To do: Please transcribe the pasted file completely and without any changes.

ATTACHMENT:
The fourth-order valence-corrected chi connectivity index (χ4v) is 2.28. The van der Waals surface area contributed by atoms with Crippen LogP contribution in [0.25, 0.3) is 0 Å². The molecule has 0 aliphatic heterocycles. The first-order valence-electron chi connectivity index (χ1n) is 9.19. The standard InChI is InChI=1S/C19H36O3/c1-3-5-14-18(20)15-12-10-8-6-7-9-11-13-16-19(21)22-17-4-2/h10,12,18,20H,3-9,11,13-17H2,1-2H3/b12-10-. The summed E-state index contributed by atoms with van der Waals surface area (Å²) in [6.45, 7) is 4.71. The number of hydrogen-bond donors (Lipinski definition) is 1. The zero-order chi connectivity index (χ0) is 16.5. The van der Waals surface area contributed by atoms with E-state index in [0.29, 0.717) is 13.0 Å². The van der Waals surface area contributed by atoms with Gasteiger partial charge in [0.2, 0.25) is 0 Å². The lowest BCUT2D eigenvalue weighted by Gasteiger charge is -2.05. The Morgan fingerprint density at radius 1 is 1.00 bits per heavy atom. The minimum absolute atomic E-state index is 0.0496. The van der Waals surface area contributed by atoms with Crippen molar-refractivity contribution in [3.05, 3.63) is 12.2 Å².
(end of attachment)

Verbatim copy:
The fourth-order valence-corrected chi connectivity index (χ4v) is 2.28. The van der Waals surface area contributed by atoms with Crippen LogP contribution in [0.25, 0.3) is 0 Å². The molecule has 0 aliphatic heterocycles. The first-order valence-electron chi connectivity index (χ1n) is 9.19. The standard InChI is InChI=1S/C19H36O3/c1-3-5-14-18(20)15-12-10-8-6-7-9-11-13-16-19(21)22-17-4-2/h10,12,18,20H,3-9,11,13-17H2,1-2H3/b12-10-. The summed E-state index contributed by atoms with van der Waals surface area (Å²) in [6.45, 7) is 4.71. The number of hydrogen-bond donors (Lipinski definition) is 1. The zero-order chi connectivity index (χ0) is 16.5. The van der Waals surface area contributed by atoms with E-state index in [0.29, 0.717) is 13.0 Å². The van der Waals surface area contributed by atoms with Gasteiger partial charge in [0.2, 0.25) is 0 Å². The lowest BCUT2D eigenvalue weighted by Gasteiger charge is -2.05. The Morgan fingerprint density at radius 1 is 1.00 bits per heavy atom. The minimum absolute atomic E-state index is 0.0496. The van der Waals surface area contributed by atoms with Crippen molar-refractivity contribution in [3.05, 3.63) is 12.2 Å².